Apartment Rents Rise Fastest in Class-B Submarkets

Written on February 21, 2017 at 04:55 PM

Apartment rents are growing most quickly in working-class, suburban submarkets that apartment developers have avoided. “With a handful of exceptions, the neighborhoods posting the strongest rent growth don’t have much ongoing construction,” says Greg Willett, chief economist for Real Page and MPF Research. The suburban areas are often working-class areas with older, less-expensive housing and limited supply.

In contrast, rents are growing much more slowly in the heavily-supplied urban, core markets where the rents are already high. “The high-income tenants in these areas can consider home ownership, and can play off the amply new product one against the other for the best deals,” says John Affleck, international economist for CoStar Group. Those cities – along with towns hurt by low energy prices—are now home to the submarkets with the slowest rent growth.“ The bottom performers are really concentrated in a handful of metros, in this case Houston, San Francisco and New York,” says Willett.

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Categories: Arizona, Real Property, North Carolina, Multi Family, California, Florida

Report: Top 10 CRE Markets to Watch in 2017

Written on October 31, 2016 at 04:37 PM

The Urban Land Institute and PwC recently released Emerging Trends in Real Estate 2017, an in-depth outlook report that reflects the views of more than 2,000 professionals in real estate development and investment who completed surveys, conducted interviews, or participated in focus groups as part of the research process. The reports includes a "Markets to Watch" section, that takes an expanded look at all 78 markets included in this year’s survey. 

Survey respondents shuffled the markets a little for 2017. Austin, which has been a fixture in the top ten for the past few years, is getting its turn at the top. Austin's market has benefited from a diverse economy that was affected in a minimal way by the global financial crisis, a growing population base made up of an educated labor force, and the undeniable “hip” factor that makes Austin attractive to the millennial dominated workforce.

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Categories: South Carolina, Washington, Real Property, North Carolina, Tennessee, Texas, California, Oregon

Survey: 11 Best Non-Gateway Cities for CRE Investment

Written on May 05, 2016 at 05:31 PM

Due to low cap rates and sky high prices in gateway cities, many commercial real estate investors in search of good yield are turning to non-gateway markets as a more appealing and affordable option. A recent “State of the Market” survey by global law firm DLA Piper found that 78 percent of real estate professionals it surveyed agreed that non-gateway markets will come to the forefront of investment preferences in the next 12 months (33 percent said they agreed, and 45 percent said they somewhat agreed). The preference was more pronounced among domestic rather than foreign investors, DLA Piper reports.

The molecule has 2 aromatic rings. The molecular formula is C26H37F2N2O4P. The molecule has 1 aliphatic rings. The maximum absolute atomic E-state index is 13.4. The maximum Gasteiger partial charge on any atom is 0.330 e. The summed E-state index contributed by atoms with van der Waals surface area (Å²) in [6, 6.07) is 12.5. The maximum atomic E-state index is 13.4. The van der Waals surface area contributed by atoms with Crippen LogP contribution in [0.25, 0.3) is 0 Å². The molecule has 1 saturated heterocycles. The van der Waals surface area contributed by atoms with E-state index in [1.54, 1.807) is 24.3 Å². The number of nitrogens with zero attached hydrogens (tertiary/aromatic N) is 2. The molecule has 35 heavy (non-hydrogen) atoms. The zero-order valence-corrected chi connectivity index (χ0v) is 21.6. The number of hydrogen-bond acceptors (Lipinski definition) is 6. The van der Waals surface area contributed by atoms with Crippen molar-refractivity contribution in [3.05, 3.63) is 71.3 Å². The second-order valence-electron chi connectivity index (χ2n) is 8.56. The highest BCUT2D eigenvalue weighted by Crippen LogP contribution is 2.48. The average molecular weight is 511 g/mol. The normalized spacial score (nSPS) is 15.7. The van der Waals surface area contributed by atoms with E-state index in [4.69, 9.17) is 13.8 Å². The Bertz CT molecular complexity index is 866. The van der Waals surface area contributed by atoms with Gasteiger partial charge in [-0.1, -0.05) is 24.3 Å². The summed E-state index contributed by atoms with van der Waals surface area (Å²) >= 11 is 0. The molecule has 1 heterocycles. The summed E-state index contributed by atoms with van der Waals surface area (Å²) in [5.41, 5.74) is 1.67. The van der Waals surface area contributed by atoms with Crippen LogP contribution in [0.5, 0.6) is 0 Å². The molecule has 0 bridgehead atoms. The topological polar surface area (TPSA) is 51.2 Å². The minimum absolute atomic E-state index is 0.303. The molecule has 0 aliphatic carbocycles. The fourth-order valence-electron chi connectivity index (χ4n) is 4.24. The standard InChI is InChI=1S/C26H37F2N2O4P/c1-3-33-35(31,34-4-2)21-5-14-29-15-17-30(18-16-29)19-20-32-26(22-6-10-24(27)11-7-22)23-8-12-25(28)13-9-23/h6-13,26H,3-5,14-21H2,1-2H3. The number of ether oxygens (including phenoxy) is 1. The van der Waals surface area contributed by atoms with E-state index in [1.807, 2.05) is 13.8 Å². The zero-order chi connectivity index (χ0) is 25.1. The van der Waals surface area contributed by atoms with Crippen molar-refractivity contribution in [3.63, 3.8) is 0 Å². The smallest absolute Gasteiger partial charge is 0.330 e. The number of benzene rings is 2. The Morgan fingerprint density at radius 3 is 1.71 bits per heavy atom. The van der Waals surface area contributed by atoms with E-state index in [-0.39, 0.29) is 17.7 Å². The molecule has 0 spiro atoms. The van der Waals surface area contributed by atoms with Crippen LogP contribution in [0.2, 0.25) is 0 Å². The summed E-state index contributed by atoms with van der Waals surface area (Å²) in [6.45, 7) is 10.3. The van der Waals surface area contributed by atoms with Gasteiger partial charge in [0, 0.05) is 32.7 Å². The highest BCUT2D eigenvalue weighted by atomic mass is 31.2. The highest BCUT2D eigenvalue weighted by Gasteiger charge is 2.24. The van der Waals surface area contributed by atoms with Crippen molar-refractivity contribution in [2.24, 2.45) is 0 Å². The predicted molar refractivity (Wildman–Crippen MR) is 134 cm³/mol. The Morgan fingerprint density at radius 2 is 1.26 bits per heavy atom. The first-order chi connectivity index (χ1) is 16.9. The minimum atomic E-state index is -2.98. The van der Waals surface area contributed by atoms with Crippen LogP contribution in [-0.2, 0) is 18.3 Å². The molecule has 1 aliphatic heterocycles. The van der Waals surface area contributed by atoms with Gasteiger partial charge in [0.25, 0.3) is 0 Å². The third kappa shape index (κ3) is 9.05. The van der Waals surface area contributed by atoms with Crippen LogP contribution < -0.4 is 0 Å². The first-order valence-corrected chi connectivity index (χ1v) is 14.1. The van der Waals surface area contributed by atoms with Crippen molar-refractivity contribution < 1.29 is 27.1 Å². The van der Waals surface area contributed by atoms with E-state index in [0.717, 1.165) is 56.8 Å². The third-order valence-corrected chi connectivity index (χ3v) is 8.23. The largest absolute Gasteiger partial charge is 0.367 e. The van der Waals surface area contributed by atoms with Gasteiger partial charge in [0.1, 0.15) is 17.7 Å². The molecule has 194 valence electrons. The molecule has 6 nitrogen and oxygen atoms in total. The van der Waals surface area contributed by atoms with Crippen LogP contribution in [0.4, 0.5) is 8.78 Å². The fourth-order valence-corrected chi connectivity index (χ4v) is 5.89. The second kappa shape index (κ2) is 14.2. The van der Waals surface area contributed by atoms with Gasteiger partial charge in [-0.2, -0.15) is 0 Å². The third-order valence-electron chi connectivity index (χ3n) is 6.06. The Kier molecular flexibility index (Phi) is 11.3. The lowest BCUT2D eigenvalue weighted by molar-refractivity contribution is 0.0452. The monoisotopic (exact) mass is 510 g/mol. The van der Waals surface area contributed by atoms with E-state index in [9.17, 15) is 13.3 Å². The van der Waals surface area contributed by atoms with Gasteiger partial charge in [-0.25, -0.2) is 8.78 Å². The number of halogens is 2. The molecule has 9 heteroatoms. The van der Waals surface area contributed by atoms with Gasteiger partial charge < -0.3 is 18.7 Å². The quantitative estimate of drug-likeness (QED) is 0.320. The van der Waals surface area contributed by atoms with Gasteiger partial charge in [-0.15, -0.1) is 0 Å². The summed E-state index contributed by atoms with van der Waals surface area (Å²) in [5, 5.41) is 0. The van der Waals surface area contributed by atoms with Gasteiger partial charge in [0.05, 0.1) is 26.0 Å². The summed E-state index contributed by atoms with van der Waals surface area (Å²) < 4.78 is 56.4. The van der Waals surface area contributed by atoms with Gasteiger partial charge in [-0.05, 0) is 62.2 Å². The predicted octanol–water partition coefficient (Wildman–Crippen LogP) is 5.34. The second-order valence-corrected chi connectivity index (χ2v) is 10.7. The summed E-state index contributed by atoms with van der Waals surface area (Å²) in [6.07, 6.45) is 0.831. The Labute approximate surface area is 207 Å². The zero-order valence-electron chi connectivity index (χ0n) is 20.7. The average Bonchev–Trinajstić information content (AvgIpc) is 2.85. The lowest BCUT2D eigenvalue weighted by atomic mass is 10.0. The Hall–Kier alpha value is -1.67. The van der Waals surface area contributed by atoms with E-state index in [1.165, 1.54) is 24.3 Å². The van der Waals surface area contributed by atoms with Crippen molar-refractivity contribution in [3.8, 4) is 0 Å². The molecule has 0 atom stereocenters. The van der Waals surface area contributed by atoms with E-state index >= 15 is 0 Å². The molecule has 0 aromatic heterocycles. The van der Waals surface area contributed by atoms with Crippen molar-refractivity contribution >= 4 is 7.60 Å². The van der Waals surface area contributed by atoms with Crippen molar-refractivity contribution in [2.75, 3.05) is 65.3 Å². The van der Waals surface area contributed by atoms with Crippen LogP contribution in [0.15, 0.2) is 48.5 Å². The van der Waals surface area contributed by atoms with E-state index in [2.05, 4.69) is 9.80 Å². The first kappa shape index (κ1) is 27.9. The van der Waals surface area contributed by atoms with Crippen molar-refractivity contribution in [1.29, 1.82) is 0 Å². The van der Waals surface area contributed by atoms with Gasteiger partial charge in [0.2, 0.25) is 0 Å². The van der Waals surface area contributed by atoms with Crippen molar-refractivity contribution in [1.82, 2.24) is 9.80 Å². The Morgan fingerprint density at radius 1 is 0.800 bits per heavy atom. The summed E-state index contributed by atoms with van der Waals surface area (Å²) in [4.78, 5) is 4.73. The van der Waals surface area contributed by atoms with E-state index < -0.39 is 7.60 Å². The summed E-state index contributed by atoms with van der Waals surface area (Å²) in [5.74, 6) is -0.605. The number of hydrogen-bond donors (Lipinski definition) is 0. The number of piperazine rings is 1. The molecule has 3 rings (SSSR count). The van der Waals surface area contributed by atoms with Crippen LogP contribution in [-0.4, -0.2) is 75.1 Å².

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Categories: Washington, Georgia, Real Property, North Carolina, Colorado, Tennessee, Texas, Florida, Oregon

Study: Cincinnati Most Affordable U.S. City for Businesses

Written on March 31, 2016 at 01:04 PM

Cincinnati is the most cost-friendly city to do business among the 31 largest U.S. metro areas (those with populations of 2 million or more), according to the 2016 Competitive Alternatives study by KPMG LLP. Cincinnati's favorable leasing costs and low property taxes contributed to its first place ranking in the study, which compares key cities across a range of costs and other factors related to doing business. Orlando, Fla., was the second most cost-competitive location in the large-cities category, followed closely by Tampa, Fla., Cleveland, and San Antonio. Other locations ranked among the top 10 large U.S. cities included Atlanta, Charlotte, N.C., Miami, St. Louis and Kansas City, Mo.

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Categories: Georgia, Real Property, North Carolina, Missouri, Texas, New York, Ohio, California, Florida

Wake County, NC Approves 4-Year Property Appraisal Cycle

Written on March 23, 2016 at 04:36 PM

Wake County Commissioners unanimously agreed to four-year property tax reappraisal cycle starting in 2020, in an effort to improve accuracy from the current eight-year cycle.  While the more frequent property appraisals will likely lead to more frequent tax bill fluctuations, county commissioners said they hope the additional appraisals will lead to more accurate property values, fewer appeals, and improved operations. However, critics of the new reappraisal cycle say it will result in a “backdoor tax increase.”